Delta (DAL) earlier Tuesday reported a wider-than-expected third-quarter loss () as passenger revenue dropped 83%. Sales fell 76% to $3.06 billion, also below Wall Street expectations.
Related: Boeing Q3 deliveries are roughly half of Q3 2019 deliveries ()
Analyst Stephen Trent at Citi kept his buy rating on Delta shares, saying that Delta's response to the pandemic and the crimp that travel restrictions put on air travel "looks about as good as any global network carrier could have managed under the circumstances."
Delta's "medium-term outlook seems more relevant for the carrier's investment case than the completion of the second toughest quarter in aviation history," he said. Liquidity of $21.6 billion "looks strong vs. 3Q's daily cash burn" of $24 million and September's level of just $18 million, he said.
Passenger demand is improving, but Delta sees fourth-quarter revenue at one-third of fourth-quarter 2019. In a call with analysts, the carrier highlighted its cleaning protocols and its middle-seat blocking policy.
Delta shares have lost 46% this year, contrasting with gains around 9% for the S&P 500 index.
The carrier's year-to-date losses compare with a 60% drop for United Airlines Holdings Inc. (UAL) stock and a 57% drop for American Airlines' (AAL) shares in the same period.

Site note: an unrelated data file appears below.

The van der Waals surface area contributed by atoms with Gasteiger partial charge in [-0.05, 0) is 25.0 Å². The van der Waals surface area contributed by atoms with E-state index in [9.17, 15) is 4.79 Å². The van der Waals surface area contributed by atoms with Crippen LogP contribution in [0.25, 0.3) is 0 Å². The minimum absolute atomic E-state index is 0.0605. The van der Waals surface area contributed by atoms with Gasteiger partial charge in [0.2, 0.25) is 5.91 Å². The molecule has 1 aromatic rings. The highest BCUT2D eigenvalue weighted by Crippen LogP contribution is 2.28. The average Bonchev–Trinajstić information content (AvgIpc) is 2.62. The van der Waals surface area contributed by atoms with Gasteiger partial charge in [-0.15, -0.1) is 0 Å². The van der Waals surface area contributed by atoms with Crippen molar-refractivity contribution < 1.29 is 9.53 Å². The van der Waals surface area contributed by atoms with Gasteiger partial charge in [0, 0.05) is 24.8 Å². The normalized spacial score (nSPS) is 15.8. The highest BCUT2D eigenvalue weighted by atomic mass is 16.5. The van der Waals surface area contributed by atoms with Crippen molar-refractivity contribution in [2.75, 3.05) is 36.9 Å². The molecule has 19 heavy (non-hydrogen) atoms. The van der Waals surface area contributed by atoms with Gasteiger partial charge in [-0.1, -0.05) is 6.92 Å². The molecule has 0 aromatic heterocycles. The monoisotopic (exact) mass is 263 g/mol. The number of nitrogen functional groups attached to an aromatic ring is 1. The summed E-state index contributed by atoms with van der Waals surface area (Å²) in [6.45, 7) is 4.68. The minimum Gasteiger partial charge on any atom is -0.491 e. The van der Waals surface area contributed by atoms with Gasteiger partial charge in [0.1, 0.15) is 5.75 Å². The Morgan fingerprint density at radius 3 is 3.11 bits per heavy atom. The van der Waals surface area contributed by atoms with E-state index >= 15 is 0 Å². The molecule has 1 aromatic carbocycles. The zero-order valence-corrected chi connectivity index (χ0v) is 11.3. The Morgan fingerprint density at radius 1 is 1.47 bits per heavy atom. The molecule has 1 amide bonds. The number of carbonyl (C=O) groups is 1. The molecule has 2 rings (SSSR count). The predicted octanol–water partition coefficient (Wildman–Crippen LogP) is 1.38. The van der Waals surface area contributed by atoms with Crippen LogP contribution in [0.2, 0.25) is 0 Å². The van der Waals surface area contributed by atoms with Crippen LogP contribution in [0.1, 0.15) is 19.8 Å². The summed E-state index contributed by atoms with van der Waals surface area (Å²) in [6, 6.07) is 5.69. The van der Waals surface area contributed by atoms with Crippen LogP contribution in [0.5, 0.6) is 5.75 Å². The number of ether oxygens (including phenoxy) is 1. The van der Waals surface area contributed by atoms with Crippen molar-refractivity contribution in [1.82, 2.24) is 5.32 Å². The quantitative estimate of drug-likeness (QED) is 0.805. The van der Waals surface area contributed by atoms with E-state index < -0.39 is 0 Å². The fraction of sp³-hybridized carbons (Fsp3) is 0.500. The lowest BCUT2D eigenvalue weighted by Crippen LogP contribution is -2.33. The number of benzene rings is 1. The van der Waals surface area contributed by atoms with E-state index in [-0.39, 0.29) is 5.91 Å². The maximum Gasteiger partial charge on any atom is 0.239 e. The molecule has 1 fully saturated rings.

American Airlines stock was downgraded to the equivalent of sell, from neutral, by analysts at Susquehanna, led by Christopher Stathoulopoulos.
The analysts said they "continue to want to own airlines that are built for low cost (or said another way, point-to-point carriers with homogenous fleets) and, importantly, have solid liquidity runways."
They kept their buy ratings on Delta as well as Southwest Airlines Co. (LUV) and upgraded Alaska Air Group Inc. (ALK) to buy as well. Alaska has "ample cash" and a relatively young fleet among its positives, the Susquehanna analysts said.
"At the same time, we're downgrading hub-and-spoke carrier (American Airlines) to negative, as we see mid-term risk increasingly skewed to the downside, given leverage (4.9x net-debt-to-EBITDA into the crisis) and uncertainty around a recovery," they said.
Airlines have curtailed their schedules, slashed capacity, and received billions from the U.S. government to avoid layoffs. Industry observers don't expect a recovery to prepandemic levels until three years from now, (some capacity may be lost for longer.
-Claudia Assis; 415-439-6400; AskNewswires@dowjones.com
(END) Dow Jones Newswires
October 13, 2020 12:33 ET (16:33 GMT)
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